New Military Suicide Report May Revive Debate Over Gun Restrictions

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A new report from the Defense Department is likely to revive debate over the prospect of using "means restriction" -- limiting access to firearms -- as a way to reduce the number of suicides among U.S. troops.

According to a DoD report on military suicides in 2017 released Wednesday, two-thirds of suicides among active-duty personnel that year were by firearm, a statistic consistent with the previous five years.

Of the 309 suicides among active-duty troops in 2017, firearms played a role in 202 deaths. Most were privately owned guns, not service weapons.

In a study published last month in JAMA Network Open, researchers found that the suicide rate among soldiers who owned guns was higher than that for their peers who didn’t. And storing a loaded gun at home or carrying one was associated with a fourfold increase in the odds of suicide death among soldiers.

The study suggested that promoting separate storage of guns and ammunition, as well as discouraging public carry when not on duty, could reduce the military suicide rate, which in 2017 was nearly 22 deaths per 100,000.

"In addition to gun ownership, ease and immediacy of firearm access were associated with increased suicide risk," wrote Catherine Dempsey, a researcher at the Center for the Study of Traumatic Stress at the Uniformed Services University of the Health Sciences, and others. "Discussion with family members and supervisors about limiting firearm accessibility should be evaluated for potential intervention."

As the Pentagon and Department of Veterans Affairs gear up for their biennial suicide prevention conference in August, lawmakers and analysts are weighing the feasibility of restricting firearms access among troops and veterans who have all been trained to shoot and many of whom own their own weapons.

During a House Veterans Affairs Committee hearing in April, New York Democrat Rep. Kathleen Rice said any discussion on suicide among service members can't be "adequately addressed ... without talking about guns, firearms."

"It's been proven," Rice said, "that restricting access to firearms may reduce suicide rates."

At a separate hearing, Terri Tanielian, a researcher at Rand Corp. who has studied the topic extensively, said policies must "be created and acted and tested" to reduce access.

"We must ... promote firearm safety among veterans ... policies that directly address the risk that firearms pose to veterans," she said. "It must be acceptable for health care providers, leaders, friends and family to ask about firearm access, discuss safe storage and discuss appropriate removal of firearms from individuals who are at highest risk of suicide."

Discussions on means restriction are challenging in a community where many members privately own guns and have a low incidence of weapons-related infractions.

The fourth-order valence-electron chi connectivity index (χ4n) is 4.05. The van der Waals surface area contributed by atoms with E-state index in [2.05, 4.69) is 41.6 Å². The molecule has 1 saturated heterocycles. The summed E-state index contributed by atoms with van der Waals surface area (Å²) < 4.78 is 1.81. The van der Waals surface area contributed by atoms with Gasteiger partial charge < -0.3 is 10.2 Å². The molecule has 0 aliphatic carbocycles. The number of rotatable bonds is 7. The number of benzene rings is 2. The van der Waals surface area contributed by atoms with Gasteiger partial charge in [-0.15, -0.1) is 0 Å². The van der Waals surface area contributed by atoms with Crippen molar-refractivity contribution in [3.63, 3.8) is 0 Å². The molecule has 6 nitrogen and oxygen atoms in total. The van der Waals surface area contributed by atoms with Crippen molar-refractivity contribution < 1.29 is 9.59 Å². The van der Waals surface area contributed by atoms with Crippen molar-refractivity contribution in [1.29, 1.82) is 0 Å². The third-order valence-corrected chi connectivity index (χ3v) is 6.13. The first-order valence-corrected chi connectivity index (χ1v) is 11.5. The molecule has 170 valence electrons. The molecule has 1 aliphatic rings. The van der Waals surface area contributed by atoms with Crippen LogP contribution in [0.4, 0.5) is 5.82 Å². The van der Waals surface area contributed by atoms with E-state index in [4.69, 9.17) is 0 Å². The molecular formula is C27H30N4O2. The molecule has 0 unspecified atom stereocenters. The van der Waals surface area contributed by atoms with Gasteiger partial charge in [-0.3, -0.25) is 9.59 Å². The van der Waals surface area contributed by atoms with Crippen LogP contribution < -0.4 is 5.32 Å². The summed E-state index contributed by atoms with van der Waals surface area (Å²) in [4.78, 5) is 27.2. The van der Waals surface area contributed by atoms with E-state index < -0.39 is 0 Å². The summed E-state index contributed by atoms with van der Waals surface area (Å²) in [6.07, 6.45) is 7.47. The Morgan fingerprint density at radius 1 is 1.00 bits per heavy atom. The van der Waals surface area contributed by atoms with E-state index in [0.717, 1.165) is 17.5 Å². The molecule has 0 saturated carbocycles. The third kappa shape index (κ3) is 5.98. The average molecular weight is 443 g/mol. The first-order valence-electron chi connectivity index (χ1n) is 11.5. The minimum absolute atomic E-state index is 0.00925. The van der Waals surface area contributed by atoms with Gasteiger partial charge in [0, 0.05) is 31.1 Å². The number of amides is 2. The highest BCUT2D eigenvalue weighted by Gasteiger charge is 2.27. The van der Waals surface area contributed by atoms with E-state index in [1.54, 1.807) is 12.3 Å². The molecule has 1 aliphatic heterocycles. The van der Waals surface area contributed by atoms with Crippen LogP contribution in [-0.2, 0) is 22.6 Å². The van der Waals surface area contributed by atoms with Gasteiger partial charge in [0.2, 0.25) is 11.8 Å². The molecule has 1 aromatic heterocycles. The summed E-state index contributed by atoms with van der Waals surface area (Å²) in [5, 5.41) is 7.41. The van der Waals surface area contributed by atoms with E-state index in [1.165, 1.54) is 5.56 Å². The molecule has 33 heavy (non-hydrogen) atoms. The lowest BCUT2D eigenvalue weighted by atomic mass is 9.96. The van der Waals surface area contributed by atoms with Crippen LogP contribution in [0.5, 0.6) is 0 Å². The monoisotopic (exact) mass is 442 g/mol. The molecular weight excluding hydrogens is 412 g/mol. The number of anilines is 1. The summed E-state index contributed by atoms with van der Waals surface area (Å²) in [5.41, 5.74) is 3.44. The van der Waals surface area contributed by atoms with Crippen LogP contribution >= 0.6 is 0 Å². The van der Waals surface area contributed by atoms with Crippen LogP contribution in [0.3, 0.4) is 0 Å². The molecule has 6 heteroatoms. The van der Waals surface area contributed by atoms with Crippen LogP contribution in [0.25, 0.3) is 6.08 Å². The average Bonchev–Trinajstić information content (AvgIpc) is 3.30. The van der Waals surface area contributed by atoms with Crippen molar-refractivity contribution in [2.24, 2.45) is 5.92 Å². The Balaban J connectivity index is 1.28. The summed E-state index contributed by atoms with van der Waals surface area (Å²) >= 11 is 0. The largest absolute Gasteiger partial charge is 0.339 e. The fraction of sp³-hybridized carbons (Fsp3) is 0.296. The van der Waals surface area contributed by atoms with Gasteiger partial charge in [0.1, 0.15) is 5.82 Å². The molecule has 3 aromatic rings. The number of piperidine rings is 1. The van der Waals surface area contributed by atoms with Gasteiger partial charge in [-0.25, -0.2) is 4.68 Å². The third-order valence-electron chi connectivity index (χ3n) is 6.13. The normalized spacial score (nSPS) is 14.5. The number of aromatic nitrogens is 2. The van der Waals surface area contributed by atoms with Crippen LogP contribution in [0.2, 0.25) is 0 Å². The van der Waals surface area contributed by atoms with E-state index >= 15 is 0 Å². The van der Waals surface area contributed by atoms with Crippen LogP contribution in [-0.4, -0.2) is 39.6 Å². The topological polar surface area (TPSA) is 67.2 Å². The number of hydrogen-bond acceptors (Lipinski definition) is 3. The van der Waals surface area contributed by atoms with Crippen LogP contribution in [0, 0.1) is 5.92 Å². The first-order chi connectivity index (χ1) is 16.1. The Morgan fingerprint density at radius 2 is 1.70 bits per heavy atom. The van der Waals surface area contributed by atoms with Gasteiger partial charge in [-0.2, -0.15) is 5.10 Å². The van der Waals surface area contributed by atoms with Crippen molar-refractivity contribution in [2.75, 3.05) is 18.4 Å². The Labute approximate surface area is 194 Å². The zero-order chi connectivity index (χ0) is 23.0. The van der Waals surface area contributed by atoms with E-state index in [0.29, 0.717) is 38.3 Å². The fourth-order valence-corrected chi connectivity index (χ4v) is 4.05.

"It's important to note that having access to a firearm doesn't make somebody suicidal," Michael Anestis, an associate professor of psychology at the University of Southern Mississippi told CNN following the release of Dempsey's research. "It's not that access to a gun puts the thought in someone's head and makes them suicidal."

Dempsey noted that her group's research showed that simple counseling focused on keeping ammunition and firearms separate and limiting the amount of time a person carries a weapon in public can help.

"Outside the realm of mental health research, focus on these types of firearm safety variables has been shown to significantly improve firearm storage practices," the researchers wrote.

According to the 2017 DoD Suicide Event Report, the suicide rate for active-duty troops was 21.9 deaths per 100,000 members, a rate similar to the 2016 rate of 21.5 per 100,000.

The rates for the individual services per 100,000 were 24.3 for the Army, 23.4 for the Marine Corps, 19.3 for the Air Force and 20.1 for the Navy.

In 2016, they were 26.7 for the Army, 20.1 for the Marine Corps, 19.4 for the Air Force and 15.3 for the Navy per 100,000.

The age-adjusted civilian rate, which includes American civilians as well as members of the military, is 17.4 per 100,000, according to the Pentagon.

The rates for Reserve and Guard members remain significantly higher than active-duty deaths: In 2017, the rate for Reserve members was 25.7 per 100,000 and 29.1 for the Guard.

In the report, the Pentagon noted that the 2017 figures were "not statistically significantly different from 2014 to 2016 rates."

Officials reached this conclusion by comparing the 2017 rates with the annual and three-year average suicide mortality rates among U.S. troops.

The Veterans Crisis Hotline is staffed 24 hours a day, seven days a week, at 800-273-8255, press 1. Services also are available online at or by text, 838255.

-- Patricia Kime can be reached at Follow her on Twitter at @patriciakime.

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